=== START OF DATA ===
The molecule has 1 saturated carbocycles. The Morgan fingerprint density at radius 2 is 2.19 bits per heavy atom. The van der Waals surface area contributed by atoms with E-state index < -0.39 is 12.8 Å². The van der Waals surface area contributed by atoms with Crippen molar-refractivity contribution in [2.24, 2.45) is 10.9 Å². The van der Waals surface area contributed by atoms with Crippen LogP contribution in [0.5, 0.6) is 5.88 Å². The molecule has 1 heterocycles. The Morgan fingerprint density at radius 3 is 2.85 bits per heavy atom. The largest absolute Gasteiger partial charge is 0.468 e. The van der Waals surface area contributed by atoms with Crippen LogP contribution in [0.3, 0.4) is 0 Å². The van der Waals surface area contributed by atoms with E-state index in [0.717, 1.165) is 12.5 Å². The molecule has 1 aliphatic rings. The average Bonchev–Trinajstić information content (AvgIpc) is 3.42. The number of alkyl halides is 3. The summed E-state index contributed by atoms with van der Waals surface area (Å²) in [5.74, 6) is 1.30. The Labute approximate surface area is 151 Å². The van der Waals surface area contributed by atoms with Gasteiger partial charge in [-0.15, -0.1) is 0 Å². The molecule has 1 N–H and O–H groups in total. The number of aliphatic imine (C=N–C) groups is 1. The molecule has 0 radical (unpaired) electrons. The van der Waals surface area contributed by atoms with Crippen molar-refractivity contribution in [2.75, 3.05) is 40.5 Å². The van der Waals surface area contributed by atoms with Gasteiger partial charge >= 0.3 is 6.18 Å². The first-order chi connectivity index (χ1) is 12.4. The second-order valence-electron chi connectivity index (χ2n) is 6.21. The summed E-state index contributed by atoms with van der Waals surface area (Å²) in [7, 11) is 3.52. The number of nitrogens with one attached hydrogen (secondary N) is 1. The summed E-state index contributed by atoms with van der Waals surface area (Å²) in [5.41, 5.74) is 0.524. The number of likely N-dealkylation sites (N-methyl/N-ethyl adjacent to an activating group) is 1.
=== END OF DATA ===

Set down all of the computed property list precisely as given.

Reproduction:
The molecule has 1 saturated carbocycles. The Morgan fingerprint density at radius 2 is 2.19 bits per heavy atom. The van der Waals surface area contributed by atoms with E-state index < -0.39 is 12.8 Å². The van der Waals surface area contributed by atoms with Crippen molar-refractivity contribution in [2.24, 2.45) is 10.9 Å². The van der Waals surface area contributed by atoms with Crippen LogP contribution in [0.5, 0.6) is 5.88 Å². The molecule has 1 heterocycles. The Morgan fingerprint density at radius 3 is 2.85 bits per heavy atom. The largest absolute Gasteiger partial charge is 0.468 e. The van der Waals surface area contributed by atoms with Crippen LogP contribution in [0.3, 0.4) is 0 Å². The van der Waals surface area contributed by atoms with E-state index in [0.717, 1.165) is 12.5 Å². The molecule has 1 aliphatic rings. The average Bonchev–Trinajstić information content (AvgIpc) is 3.42. The number of alkyl halides is 3. The summed E-state index contributed by atoms with van der Waals surface area (Å²) in [5.74, 6) is 1.30. The Labute approximate surface area is 151 Å². The van der Waals surface area contributed by atoms with Gasteiger partial charge in [-0.15, -0.1) is 0 Å². The molecule has 1 N–H and O–H groups in total. The number of aliphatic imine (C=N–C) groups is 1. The molecule has 0 radical (unpaired) electrons. The van der Waals surface area contributed by atoms with Crippen molar-refractivity contribution in [2.75, 3.05) is 40.5 Å². The van der Waals surface area contributed by atoms with Gasteiger partial charge >= 0.3 is 6.18 Å². The first-order chi connectivity index (χ1) is 12.4. The second-order valence-electron chi connectivity index (χ2n) is 6.21. The summed E-state index contributed by atoms with van der Waals surface area (Å²) in [7, 11) is 3.52. The number of nitrogens with one attached hydrogen (secondary N) is 1. The summed E-state index contributed by atoms with van der Waals surface area (Å²) in [5.41, 5.74) is 0.524. The number of likely N-dealkylation sites (N-methyl/N-ethyl adjacent to an activating group) is 1.